Ministry 2002/03 Annual Service Plan Report -- Government of British Columbia.
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2002/03 Annual Service Plan Report
Ministry of Human Resources

Photograph -- Honourable Murray Coell.It is a pleasure to submit the Annual Service Plan Report for the Ministry of Human Resources for the 2002/03 fiscal year.

It was a year of significant progress for the ministry, including the passage of comprehensive employment and assistance legislation. The legislation has resulted in a sustainable, accountable system that provides assistance to those most in need, while helping people who are able to work find employment. The Employment and Assistance for Persons with Disabilities Act was implemented in September 2002 to recognize the needs of people with disabilities, many of whom want to work but may require additional support.

The ministry introduced the Employment Strategy for Persons with Disabilities, including a Minister's Council that has brought together leaders from government, communities, business, education and training to seek ways to create more opportunities in the workplace. The ministry increased funding for employment programs for people with disabilities by $11 million to $24 million. The monthly earnings exemption for persons with disabilities was increased from $200 to $300 to encourage part-time employment. Persons with disabilities who were not able to work continued to receive the highest income assistance rates available from the ministry — the third highest rates in Canada.

Most ministry clients are able to work and want to become self-reliant. Under the new Employment and Assistance Act, the ministry invested a further $100 million in programs to support clients' efforts toward independence. New results-based job placement and job training programs supported more than 12,000 people in their efforts to move from welfare to work.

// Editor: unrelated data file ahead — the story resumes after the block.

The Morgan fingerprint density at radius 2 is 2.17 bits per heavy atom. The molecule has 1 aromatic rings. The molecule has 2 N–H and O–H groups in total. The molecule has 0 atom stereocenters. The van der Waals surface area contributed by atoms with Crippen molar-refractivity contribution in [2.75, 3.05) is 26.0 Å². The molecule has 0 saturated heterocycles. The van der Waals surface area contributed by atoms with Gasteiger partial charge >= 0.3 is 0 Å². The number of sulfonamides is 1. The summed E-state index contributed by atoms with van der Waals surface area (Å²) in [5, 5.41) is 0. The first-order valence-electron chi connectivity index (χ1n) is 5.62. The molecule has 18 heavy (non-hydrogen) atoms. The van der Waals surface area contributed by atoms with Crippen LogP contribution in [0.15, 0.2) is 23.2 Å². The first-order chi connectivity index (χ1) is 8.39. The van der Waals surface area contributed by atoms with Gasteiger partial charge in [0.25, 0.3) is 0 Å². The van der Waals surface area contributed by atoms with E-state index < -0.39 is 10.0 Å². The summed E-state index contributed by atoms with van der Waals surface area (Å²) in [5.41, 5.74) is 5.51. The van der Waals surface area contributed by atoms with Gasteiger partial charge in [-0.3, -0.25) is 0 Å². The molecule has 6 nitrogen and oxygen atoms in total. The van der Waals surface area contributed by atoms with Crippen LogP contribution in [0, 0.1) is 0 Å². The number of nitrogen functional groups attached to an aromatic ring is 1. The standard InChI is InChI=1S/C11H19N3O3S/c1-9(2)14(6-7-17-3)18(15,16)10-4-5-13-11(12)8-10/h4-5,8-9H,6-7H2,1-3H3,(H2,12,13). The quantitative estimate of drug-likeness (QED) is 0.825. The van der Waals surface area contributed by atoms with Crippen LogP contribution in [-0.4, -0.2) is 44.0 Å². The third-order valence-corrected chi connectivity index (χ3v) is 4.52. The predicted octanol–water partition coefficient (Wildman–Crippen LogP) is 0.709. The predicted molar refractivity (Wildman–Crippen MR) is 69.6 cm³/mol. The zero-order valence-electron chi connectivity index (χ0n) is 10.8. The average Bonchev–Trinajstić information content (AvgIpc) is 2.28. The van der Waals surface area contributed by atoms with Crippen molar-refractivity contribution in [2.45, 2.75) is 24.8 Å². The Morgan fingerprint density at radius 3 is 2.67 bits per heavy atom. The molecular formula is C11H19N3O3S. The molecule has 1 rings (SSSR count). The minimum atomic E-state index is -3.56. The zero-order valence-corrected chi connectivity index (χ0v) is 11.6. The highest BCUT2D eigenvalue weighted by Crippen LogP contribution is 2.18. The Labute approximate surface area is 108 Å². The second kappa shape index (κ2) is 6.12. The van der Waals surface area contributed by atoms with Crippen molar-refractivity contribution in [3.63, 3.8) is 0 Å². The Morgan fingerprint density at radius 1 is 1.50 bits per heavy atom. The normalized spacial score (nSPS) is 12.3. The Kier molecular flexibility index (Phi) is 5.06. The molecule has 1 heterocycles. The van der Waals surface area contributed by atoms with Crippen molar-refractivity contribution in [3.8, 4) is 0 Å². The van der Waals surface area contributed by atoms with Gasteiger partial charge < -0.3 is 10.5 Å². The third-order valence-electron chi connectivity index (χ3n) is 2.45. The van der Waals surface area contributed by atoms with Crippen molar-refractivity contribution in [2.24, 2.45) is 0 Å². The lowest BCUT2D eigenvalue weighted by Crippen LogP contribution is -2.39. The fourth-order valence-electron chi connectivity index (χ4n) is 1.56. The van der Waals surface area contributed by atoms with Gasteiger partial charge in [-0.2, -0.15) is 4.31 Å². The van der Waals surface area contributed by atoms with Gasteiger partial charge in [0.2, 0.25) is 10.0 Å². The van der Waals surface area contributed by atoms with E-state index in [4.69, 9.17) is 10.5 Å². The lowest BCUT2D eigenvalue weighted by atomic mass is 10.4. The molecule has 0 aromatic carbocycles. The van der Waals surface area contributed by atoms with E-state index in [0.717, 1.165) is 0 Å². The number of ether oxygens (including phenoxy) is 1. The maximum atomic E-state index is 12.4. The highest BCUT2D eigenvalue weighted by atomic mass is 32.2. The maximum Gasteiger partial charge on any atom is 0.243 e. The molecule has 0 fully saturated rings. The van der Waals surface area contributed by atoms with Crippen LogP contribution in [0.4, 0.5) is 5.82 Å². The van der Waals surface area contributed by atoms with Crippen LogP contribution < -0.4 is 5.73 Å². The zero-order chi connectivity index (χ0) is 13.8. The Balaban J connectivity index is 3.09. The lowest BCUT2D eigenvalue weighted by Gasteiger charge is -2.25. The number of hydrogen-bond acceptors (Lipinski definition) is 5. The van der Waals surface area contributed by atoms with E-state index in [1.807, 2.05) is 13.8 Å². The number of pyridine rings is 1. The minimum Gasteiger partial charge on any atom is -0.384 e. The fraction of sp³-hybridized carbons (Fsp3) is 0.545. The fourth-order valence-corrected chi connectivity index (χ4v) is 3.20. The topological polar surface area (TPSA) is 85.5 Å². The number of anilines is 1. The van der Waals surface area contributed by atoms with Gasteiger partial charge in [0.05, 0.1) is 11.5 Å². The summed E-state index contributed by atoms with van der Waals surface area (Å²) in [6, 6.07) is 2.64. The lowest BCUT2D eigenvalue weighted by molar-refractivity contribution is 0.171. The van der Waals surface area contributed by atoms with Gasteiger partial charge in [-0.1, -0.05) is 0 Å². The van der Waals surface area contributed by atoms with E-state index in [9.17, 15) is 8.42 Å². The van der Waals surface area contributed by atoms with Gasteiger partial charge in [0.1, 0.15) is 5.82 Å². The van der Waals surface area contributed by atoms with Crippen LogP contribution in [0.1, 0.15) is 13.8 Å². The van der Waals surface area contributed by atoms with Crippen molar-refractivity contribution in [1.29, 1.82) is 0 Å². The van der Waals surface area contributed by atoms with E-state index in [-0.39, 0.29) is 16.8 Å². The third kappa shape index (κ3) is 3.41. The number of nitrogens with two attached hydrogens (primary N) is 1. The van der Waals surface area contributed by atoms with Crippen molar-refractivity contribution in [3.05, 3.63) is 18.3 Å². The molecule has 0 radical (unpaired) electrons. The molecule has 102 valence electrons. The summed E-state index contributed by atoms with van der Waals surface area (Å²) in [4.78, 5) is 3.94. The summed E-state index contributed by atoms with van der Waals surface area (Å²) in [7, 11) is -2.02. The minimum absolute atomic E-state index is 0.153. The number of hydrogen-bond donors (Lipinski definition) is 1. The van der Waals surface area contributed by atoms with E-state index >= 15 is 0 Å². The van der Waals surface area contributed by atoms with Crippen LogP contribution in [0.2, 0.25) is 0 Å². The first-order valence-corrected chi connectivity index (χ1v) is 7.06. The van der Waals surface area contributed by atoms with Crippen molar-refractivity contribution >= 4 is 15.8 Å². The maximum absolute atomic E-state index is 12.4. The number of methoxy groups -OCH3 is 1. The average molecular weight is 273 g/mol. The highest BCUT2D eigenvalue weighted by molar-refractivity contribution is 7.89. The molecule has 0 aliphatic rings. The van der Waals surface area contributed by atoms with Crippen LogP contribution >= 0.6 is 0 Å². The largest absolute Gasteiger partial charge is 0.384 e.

The results of these changes are positive: during the fiscal year, the number of people receiving income assistance was reduced by over 60,000 clients. Ministry surveys of clients who left income assistance showed that most left for employment and earned, on average, nearly three times what they would have received on welfare. This finding was based on a ministry survey of former income assistance clients who remained independent for at least six months.

This is good news for individuals, families, and communities throughout B.C. The ministry's achievements support the government's plan for a strong, vibrant provincial economy, a supportive social fabric, and positive new directions in the lives of thousands of British Columbians.

None of these achievements would have been possible without the contributions of ministry staff. I thank them for their outstanding work during a year of transition, and for their ongoing commitment to quality service.

Murray Coell


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